She was speaking at the Cannes Lions International Festival of Creativity here on Wednesday.
In a main stage presentation, as well as a more intimate panel discussion afterward and a separate conversation with USA TODAY, she advocated for both men and women to help support women in the workplace.
She also called for advertising that more accurately reflects the diversity of how women look.
She channeled the title of her book about inclusion — Lean In — during those conversations.
“Lean in means we should all lean in for equality,” she said.
The topic of diversity is swirling around Silicon Valley after Yahoo on Tuesday released its staffing diversity data, saying in a blog post that 50% of its workforce is white, 39% Asian, 4% Hispanic, 2% black and 4% undisclosed or more than one race.Women make up 37% of Yahoo workers, while 23% of senior managers are women.
Google also recently released results that showed a need for more diversity. It reported a lower number of women than men in tech and leadership positions, as well as an underrepresentation of non-Asian minorities in the company overall.
In Cannes, Sandberg, and more than 12,000 other professionals, were in town for the marketing industry’s biggest awards competition and trade show.
Sandberg pointed out that “we live in a world that is still overwhelmingly run by men,” and said that less than 6% of CEO positions of top companies worldwide are held by women.
“We have a leadership problem,” she says.
As for Facebook’s diversity, she said a report would come out soon, but didn’t disclose what day it would be announced.
She also said company management listens to the points made by smaller groups of employees who gather to talk about issues in a what is deemed a “Lean In Circle.”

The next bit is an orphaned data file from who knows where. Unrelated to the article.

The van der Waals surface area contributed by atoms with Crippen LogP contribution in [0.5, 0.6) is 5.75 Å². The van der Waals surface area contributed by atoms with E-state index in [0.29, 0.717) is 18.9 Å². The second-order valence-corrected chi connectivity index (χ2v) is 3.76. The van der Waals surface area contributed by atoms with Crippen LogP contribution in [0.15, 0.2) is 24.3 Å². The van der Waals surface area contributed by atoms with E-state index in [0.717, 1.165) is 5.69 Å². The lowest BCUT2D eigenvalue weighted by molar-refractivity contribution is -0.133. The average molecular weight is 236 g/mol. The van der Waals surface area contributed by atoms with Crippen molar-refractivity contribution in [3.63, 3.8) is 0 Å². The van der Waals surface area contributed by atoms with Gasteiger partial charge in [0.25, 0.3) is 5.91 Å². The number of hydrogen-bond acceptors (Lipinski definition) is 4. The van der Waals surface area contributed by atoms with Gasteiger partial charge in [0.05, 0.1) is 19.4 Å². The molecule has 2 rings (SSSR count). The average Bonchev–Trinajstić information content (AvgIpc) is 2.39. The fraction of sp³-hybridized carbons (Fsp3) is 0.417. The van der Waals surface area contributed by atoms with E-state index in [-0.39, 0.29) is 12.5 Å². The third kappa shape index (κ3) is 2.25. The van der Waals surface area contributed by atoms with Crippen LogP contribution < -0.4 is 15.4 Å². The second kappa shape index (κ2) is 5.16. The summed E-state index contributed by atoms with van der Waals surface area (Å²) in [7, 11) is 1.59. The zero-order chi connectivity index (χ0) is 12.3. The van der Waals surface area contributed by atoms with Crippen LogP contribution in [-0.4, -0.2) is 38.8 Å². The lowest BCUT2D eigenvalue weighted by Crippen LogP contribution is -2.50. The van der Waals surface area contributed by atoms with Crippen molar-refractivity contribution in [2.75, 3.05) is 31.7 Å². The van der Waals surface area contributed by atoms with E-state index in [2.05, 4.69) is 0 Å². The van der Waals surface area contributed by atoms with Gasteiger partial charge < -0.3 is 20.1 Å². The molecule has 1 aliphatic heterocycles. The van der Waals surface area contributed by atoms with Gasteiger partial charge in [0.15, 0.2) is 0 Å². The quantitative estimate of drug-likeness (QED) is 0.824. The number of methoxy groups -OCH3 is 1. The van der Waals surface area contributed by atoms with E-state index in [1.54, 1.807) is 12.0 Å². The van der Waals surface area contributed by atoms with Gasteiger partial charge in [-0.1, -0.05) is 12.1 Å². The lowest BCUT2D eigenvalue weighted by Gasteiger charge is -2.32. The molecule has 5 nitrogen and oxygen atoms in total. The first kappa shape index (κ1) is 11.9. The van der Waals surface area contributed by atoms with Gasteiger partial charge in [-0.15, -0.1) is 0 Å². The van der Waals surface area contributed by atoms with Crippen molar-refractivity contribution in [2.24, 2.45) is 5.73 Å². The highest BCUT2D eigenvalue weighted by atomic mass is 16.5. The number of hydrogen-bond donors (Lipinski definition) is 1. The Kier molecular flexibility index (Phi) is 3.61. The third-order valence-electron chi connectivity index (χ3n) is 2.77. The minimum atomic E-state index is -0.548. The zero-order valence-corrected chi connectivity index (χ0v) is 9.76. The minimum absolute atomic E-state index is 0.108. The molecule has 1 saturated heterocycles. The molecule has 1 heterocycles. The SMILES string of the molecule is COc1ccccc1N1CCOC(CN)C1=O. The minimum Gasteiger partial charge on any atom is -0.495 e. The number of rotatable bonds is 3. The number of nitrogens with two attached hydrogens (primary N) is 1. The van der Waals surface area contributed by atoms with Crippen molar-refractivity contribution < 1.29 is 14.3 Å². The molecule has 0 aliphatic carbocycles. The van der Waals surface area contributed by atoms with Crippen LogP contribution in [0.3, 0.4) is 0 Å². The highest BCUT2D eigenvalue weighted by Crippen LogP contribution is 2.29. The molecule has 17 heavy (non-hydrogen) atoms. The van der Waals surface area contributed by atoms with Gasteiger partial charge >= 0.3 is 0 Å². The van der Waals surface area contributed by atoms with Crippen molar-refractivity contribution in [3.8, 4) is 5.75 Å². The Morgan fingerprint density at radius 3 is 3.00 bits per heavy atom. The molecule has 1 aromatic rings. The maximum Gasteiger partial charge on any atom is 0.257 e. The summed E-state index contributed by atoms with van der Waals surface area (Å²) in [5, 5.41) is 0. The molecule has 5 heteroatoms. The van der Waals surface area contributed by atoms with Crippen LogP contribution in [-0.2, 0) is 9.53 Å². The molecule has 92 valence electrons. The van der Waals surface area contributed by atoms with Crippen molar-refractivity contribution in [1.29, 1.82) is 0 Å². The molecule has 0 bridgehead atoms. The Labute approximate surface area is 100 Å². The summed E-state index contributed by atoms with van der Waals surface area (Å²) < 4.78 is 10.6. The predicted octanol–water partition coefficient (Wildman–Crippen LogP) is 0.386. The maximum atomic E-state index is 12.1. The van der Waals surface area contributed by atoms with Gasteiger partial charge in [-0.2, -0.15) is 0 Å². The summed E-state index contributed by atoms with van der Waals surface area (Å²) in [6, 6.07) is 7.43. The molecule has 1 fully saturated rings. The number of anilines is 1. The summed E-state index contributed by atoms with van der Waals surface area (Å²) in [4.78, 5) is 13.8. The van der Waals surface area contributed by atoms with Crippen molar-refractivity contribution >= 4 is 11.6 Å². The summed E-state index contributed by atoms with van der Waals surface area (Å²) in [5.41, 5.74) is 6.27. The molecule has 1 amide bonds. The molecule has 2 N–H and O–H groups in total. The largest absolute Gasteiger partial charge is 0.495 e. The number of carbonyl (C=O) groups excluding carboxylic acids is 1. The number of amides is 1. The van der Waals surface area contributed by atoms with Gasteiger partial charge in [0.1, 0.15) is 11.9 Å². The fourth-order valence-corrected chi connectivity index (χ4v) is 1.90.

The lack of diversity in top positions at companies remains a major issue, says Kat Gordon, founder of the 3% Conference, which supports more diversity in the top levels of marketing and advertising firms. But she applauded firms for sharing its company information in that area.
“If you don’t measure or don’t share,” there’s no way to truly know the extent of the issues and begin to fix them, she says.
Gordon says that companies, and employees, can take small proactive steps, which she terms “micro actions” to help close the gender gap.
The gap is very wide.
There are just 25 female CEOs in the Fortune 500, according to women’s advocacy group Catalyst.
In the tech world, Google launched the move toward transparency last month when it released its staffing data.
At the tech giant, 61% of staff are white, 30% Asian, 3% Hispanic and 2% black. Women make up 30% of its workforce.
LinkedIn released its staffing data last week. Its workforce is 53% white, 38% Asian, 4% Hispanic and 2% black. Women make up 39% of employees. Nationally, women make up 47% of the workforce.
In France, 3% Conference founder Gordon said women in top positions should take on public roles such as speaking engagements and judging for industry awards. When women in leadership roles step into the spotlight, younger women have examples to emulate, she said.
Sandberg did that at the Cannes festival.
In addition to talking publicly about the lack of female leadership in companies, she also encouraged festival attendees to embrace diversity in their advertising and marketing campaigns.
She advocated for them to use images that show women as powerful and in control.
She highlighted an ad from Pantene that showed men and women in similar powerful positions, but being labeled differently. Professional men were deemed “persuasive,” and the “boss” in the ad, while professional women were deemed “pushy” and “bossy.”
She said ads such as that one shine a light on stereotypes.
Sandberg urged advertising executives who want to show a woman in weak position — such as hiding under her desk — to consider other potential images to use. She also put forth a call for the use of more diverse-looking women in marketing campaigns.
“We have a choice,” she says.